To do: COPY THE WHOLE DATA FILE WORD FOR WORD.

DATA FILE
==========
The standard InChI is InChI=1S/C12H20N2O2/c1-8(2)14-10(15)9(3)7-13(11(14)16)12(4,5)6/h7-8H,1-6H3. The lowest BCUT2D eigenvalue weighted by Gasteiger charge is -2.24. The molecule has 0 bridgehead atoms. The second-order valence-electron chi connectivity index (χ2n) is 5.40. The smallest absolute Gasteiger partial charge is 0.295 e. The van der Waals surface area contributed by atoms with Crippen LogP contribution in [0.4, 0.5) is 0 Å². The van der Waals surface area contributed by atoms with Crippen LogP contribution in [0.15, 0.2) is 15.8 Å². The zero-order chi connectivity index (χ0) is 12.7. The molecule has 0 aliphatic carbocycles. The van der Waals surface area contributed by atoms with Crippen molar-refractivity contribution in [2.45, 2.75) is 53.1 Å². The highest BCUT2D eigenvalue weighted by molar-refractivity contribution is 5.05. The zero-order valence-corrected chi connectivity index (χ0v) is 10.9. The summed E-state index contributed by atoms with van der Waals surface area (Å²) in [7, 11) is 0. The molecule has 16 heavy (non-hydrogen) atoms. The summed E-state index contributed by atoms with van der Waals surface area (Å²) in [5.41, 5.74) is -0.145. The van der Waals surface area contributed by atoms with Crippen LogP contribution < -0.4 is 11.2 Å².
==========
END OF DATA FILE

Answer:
The standard InChI is InChI=1S/C12H20N2O2/c1-8(2)14-10(15)9(3)7-13(11(14)16)12(4,5)6/h7-8H,1-6H3. The lowest BCUT2D eigenvalue weighted by Gasteiger charge is -2.24. The molecule has 0 bridgehead atoms. The second-order valence-electron chi connectivity index (χ2n) is 5.40. The smallest absolute Gasteiger partial charge is 0.295 e. The van der Waals surface area contributed by atoms with Crippen LogP contribution in [0.4, 0.5) is 0 Å². The van der Waals surface area contributed by atoms with Crippen LogP contribution in [0.15, 0.2) is 15.8 Å². The zero-order chi connectivity index (χ0) is 12.7. The molecule has 0 aliphatic carbocycles. The van der Waals surface area contributed by atoms with Crippen molar-refractivity contribution in [2.45, 2.75) is 53.1 Å². The highest BCUT2D eigenvalue weighted by molar-refractivity contribution is 5.05. The zero-order valence-corrected chi connectivity index (χ0v) is 10.9. The summed E-state index contributed by atoms with van der Waals surface area (Å²) in [7, 11) is 0. The molecule has 16 heavy (non-hydrogen) atoms. The summed E-state index contributed by atoms with van der Waals surface area (Å²) in [5.41, 5.74) is -0.145. The van der Waals surface area contributed by atoms with Crippen LogP contribution < -0.4 is 11.2 Å².